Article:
Wine & Food

Snooth User: VRider

Mixing wine

Posted by VRider, Feb 29, 2008.

It might sound like a sin to real wine lovers, but I would like to know do you drink some mixes?
Here, in Serbia, people, if old, usually drink spritz or, if young, bamboos (coke and wine).


Reply by Philip James, Feb 29, 2008.

White wine spritzer is pretty common here too. Mimosa's for breakfast. Umm...Champagne and Guinness maybe. A French 75 is Champagne, Gin and sugar I believe.

I did have some red wine and whiskey one once, side car? Old fashioned? I cant remember.

The spritzer and the mimosa (fizzy wine + orange juice) are the only common ones I think, but some of the other cocktails sounds pretty good and are worth seeking out

Reply by Rodolphe Boulanger, Feb 29, 2008.

Hey - what about Tinto de Verano: the fabled thirst-quenching blend of Spanish red wine and Fanta Limon (or Sprite) from the Costa del Sol?

Reply by Philip James, Feb 29, 2008.

Fanta Limon makes it hard to replicate in the US, we're stuck with that overpriced (but tasty) Limonata drink.

There's also Sangria = cheap red wine + fruit bowl + misc. hard liquor + misc. soda. Infuse for 24 hours, chill and serve!

Reply by akops41, Feb 29, 2008.

I drank so much Tinto de Verano when i was living in Barcelona. It hit the spot back when I was younger and not really into wine thats for sure. Its kinda like a budget version of Sangria.

Speaking of non-wine wine beverages, I am proud to say ive never had a wine spritzer. No Arbor Mist for me thanks.

Reply by VRider, Feb 29, 2008.

We make spritz of white, but also of red wine.
Also, there is a difference in "ritual" are you making spritz with sparkling water which is under pressure or with regular sparkling water. If you use the one under pressure, wine goes first, and water over it. Otherwise, first water, then wine, and mixing with knife or some other tool not meant to be used for mixing. :-)

Reply by Mark Angelillo, Feb 29, 2008.

I'm a big fan of the red wine spritzer in the summer months. Pretty simple -- Ice, sprite and a $10 red wine. Grab a lemon or lime and squeeze a bit of juice in too. I didn't know it was called Tinto de Verano but that certainly makes it sound more refined.

Reply by andrew, Feb 29, 2008.

There's always Sangria, which is more popular in the summer months, and has a number of different recipes. The recipe I've used is red wine + fruit (usually including oranges and apples) + liquor (triple sec, or rum) + sugar + seltzer served over ice.

Reply by Philip James, Feb 29, 2008.

Had anyone actually had white sangria?

Reply by VRider, Feb 29, 2008.

Well, Mark, there is summer spritzer and winter. Winter spritzer has much more wine to keep you warm... :-)

Reply by Mark Angelillo, Feb 29, 2008.

"Much more wine"? Don't you mean "No Sprite at all"? haha.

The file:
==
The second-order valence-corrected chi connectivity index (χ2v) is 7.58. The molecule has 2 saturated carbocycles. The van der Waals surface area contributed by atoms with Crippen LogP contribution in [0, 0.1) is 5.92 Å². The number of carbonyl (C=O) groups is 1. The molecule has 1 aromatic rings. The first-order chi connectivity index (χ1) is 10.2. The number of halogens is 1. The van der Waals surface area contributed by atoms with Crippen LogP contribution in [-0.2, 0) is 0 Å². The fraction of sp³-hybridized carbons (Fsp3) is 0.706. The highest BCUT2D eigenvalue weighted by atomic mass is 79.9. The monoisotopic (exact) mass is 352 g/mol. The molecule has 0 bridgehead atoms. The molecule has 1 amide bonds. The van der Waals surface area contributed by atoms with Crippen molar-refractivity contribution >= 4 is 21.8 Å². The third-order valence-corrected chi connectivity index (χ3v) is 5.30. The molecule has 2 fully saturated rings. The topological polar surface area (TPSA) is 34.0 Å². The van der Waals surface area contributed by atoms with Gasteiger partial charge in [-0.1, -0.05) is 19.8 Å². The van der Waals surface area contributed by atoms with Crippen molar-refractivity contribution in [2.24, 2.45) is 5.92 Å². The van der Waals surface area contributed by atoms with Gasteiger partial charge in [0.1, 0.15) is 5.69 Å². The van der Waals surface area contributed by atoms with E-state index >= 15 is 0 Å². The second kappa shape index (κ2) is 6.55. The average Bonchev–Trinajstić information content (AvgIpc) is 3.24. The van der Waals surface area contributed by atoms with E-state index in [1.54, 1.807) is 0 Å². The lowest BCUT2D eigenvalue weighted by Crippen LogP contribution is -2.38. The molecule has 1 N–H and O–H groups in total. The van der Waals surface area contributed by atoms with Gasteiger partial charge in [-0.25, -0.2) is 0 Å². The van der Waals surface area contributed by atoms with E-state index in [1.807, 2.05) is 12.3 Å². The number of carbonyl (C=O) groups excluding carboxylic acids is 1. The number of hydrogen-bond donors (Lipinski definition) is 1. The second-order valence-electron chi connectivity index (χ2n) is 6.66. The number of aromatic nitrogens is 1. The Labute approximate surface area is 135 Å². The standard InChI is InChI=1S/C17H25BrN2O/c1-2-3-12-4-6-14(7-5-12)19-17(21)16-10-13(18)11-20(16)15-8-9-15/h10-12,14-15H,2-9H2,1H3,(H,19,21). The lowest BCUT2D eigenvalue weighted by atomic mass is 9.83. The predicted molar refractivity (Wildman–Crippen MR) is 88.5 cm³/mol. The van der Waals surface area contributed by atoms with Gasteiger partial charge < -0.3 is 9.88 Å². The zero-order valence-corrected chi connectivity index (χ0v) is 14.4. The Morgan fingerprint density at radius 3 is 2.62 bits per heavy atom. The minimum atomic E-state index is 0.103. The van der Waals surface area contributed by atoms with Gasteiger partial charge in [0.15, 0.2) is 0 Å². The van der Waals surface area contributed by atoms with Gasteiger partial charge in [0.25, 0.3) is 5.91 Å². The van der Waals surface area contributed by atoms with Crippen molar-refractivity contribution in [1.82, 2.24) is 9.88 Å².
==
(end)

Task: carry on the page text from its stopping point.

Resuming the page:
Definitely only a summer drink for me.

Reply by ahall, Feb 29, 2008.

I am a sucker for a glass of sangria anytime of the day. I've tried white wine sangria, but it's a bit too sweet for me, personally.

Reply by gr, Mar 7, 2008.

@Philip: yes, I've certainly had white sangria (for sure in a tapas restaurant in Chicago, and I think elsewhere as well), and it works out just fine, though I can't recollect whether, as with red sangria, a sweet fruity wine was used or something more like a pinot grigio. My gut feel is for the former, though.

@Philip (earlier on): Guinness and champagne is called a Black Velvet. I've always meant to try that, but haven't had both beverages in the same place at the same time. Red wine and whiskey is neither a side car (brandy and cointreau, maybe a bit of lemon juice) nor an old fashioned (bourbon with a bit of fruit salad and Angostura bitters)... nor, really, anything I've ever heard of, but it sure sounds like a good way to get a brawlingly mean hangover.

Along the sangria line, but not explicitly mentioned here, is mulled wine (which is served hot, doesn't usually also include booze, and is more about adding spices than fruit).

I've got a bartender's book at home that I'm pretty sure has several other wine-inclusive recipes, but I can't think of them off the top of my head.

Reply by SusieJ, Mar 8, 2008.

Kir and kir royale: white wine or bubbly with a shot of cassis. Some serve it with a twist. It is also a good way to get a brawlingly mean hangover.

Bellini: bubbly with peach puree (or peach juice).

VRider, I'm a white-sweet woman myself; in southwest Germany it's called a Schorle, and is served in a quarter-liter glass. It's made with a sweet selzer that's like a much less sweet version of Sprite or 7Up. They mix either white or red with sweet or plain selzer. Thus, the ordering shorthand of white-sweet, red-sour ... It's a yearlong drink, or at least Spring through Fall.

@GR, whenever I've bought Glühwein in Germany, it's always offered with the option of a shot of something.

Then there's the Feuerzangebowle (fire-tongs punch): loaf of sugar (or pyramid of cubes) on tongs or a grate with red wine and some whole spices in the punch bowl underneath. The sugar is soaked in schnapps of some sort, then set on fire, and the melting sugar drips down.

Reply by VRider, Mar 12, 2008.

Oh, SusieJ, I forgot quarter-liter water glasses. :-)

Reply by charwojo, Mar 13, 2008.

French 75 Cognac is addictive. It is one shot cognac, one shot vodka, 1 tsp simple syrup, a lemon wedge and 6 oz champagne.

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